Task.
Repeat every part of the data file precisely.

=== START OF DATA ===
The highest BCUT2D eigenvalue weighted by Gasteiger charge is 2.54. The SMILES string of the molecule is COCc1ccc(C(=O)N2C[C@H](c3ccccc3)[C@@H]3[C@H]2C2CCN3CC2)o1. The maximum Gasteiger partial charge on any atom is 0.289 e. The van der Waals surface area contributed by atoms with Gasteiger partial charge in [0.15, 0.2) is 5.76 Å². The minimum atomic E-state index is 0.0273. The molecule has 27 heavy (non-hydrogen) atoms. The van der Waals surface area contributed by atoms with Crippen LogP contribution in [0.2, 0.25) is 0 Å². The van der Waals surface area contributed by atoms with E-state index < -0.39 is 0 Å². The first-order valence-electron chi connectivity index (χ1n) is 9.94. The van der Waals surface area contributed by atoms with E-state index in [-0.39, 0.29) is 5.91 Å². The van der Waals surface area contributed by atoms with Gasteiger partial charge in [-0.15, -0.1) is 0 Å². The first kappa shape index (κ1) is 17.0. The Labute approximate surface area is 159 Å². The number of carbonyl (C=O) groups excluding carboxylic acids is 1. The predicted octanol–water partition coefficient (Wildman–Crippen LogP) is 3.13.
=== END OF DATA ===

The highest BCUT2D eigenvalue weighted by Gasteiger charge is 2.54. The SMILES string of the molecule is COCc1ccc(C(=O)N2C[C@H](c3ccccc3)[C@@H]3[C@H]2C2CCN3CC2)o1. The maximum Gasteiger partial charge on any atom is 0.289 e. The van der Waals surface area contributed by atoms with Gasteiger partial charge in [0.15, 0.2) is 5.76 Å². The minimum atomic E-state index is 0.0273. The molecule has 27 heavy (non-hydrogen) atoms. The van der Waals surface area contributed by atoms with Crippen LogP contribution in [0.2, 0.25) is 0 Å². The van der Waals surface area contributed by atoms with E-state index < -0.39 is 0 Å². The first-order valence-electron chi connectivity index (χ1n) is 9.94. The van der Waals surface area contributed by atoms with E-state index in [-0.39, 0.29) is 5.91 Å². The van der Waals surface area contributed by atoms with Gasteiger partial charge in [-0.15, -0.1) is 0 Å². The first kappa shape index (κ1) is 17.0. The Labute approximate surface area is 159 Å². The number of carbonyl (C=O) groups excluding carboxylic acids is 1. The predicted octanol–water partition coefficient (Wildman–Crippen LogP) is 3.13.